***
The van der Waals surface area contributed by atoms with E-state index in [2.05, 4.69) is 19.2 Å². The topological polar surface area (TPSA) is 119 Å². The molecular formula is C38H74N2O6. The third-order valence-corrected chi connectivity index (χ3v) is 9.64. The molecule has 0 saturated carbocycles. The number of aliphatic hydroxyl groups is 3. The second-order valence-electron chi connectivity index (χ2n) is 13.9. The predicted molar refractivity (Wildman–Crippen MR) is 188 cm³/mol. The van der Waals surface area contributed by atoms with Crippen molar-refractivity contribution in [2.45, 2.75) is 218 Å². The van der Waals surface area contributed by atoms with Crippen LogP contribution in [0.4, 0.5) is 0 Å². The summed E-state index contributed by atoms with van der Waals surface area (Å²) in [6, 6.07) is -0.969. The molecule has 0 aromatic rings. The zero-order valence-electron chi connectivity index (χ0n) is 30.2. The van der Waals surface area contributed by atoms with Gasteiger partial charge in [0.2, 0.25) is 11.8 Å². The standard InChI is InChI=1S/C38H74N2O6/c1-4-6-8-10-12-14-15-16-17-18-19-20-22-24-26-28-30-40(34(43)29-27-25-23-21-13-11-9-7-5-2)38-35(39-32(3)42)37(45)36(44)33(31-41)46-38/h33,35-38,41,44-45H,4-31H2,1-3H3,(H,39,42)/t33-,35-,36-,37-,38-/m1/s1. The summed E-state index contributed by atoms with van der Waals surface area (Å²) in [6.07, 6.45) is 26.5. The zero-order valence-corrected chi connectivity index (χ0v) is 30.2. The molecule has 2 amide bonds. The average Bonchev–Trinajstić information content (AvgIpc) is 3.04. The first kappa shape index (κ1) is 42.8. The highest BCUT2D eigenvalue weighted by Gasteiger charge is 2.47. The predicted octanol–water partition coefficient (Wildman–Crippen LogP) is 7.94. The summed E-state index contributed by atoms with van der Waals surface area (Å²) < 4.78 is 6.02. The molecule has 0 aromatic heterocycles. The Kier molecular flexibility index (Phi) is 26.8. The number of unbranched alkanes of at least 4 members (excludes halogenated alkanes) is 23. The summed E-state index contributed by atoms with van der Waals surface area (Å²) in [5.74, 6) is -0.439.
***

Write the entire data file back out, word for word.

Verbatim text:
The van der Waals surface area contributed by atoms with E-state index in [2.05, 4.69) is 19.2 Å². The topological polar surface area (TPSA) is 119 Å². The molecular formula is C38H74N2O6. The third-order valence-corrected chi connectivity index (χ3v) is 9.64. The molecule has 0 saturated carbocycles. The number of aliphatic hydroxyl groups is 3. The second-order valence-electron chi connectivity index (χ2n) is 13.9. The predicted molar refractivity (Wildman–Crippen MR) is 188 cm³/mol. The van der Waals surface area contributed by atoms with Crippen molar-refractivity contribution in [2.45, 2.75) is 218 Å². The van der Waals surface area contributed by atoms with Crippen LogP contribution in [0.4, 0.5) is 0 Å². The summed E-state index contributed by atoms with van der Waals surface area (Å²) in [6, 6.07) is -0.969. The molecule has 0 aromatic rings. The zero-order valence-electron chi connectivity index (χ0n) is 30.2. The van der Waals surface area contributed by atoms with Gasteiger partial charge in [0.2, 0.25) is 11.8 Å². The standard InChI is InChI=1S/C38H74N2O6/c1-4-6-8-10-12-14-15-16-17-18-19-20-22-24-26-28-30-40(34(43)29-27-25-23-21-13-11-9-7-5-2)38-35(39-32(3)42)37(45)36(44)33(31-41)46-38/h33,35-38,41,44-45H,4-31H2,1-3H3,(H,39,42)/t33-,35-,36-,37-,38-/m1/s1. The summed E-state index contributed by atoms with van der Waals surface area (Å²) in [6.07, 6.45) is 26.5. The zero-order valence-corrected chi connectivity index (χ0v) is 30.2. The molecule has 2 amide bonds. The average Bonchev–Trinajstić information content (AvgIpc) is 3.04. The first kappa shape index (κ1) is 42.8. The highest BCUT2D eigenvalue weighted by Gasteiger charge is 2.47. The predicted octanol–water partition coefficient (Wildman–Crippen LogP) is 7.94. The summed E-state index contributed by atoms with van der Waals surface area (Å²) < 4.78 is 6.02. The molecule has 0 aromatic heterocycles. The Kier molecular flexibility index (Phi) is 26.8. The number of unbranched alkanes of at least 4 members (excludes halogenated alkanes) is 23. The summed E-state index contributed by atoms with van der Waals surface area (Å²) in [5.74, 6) is -0.439.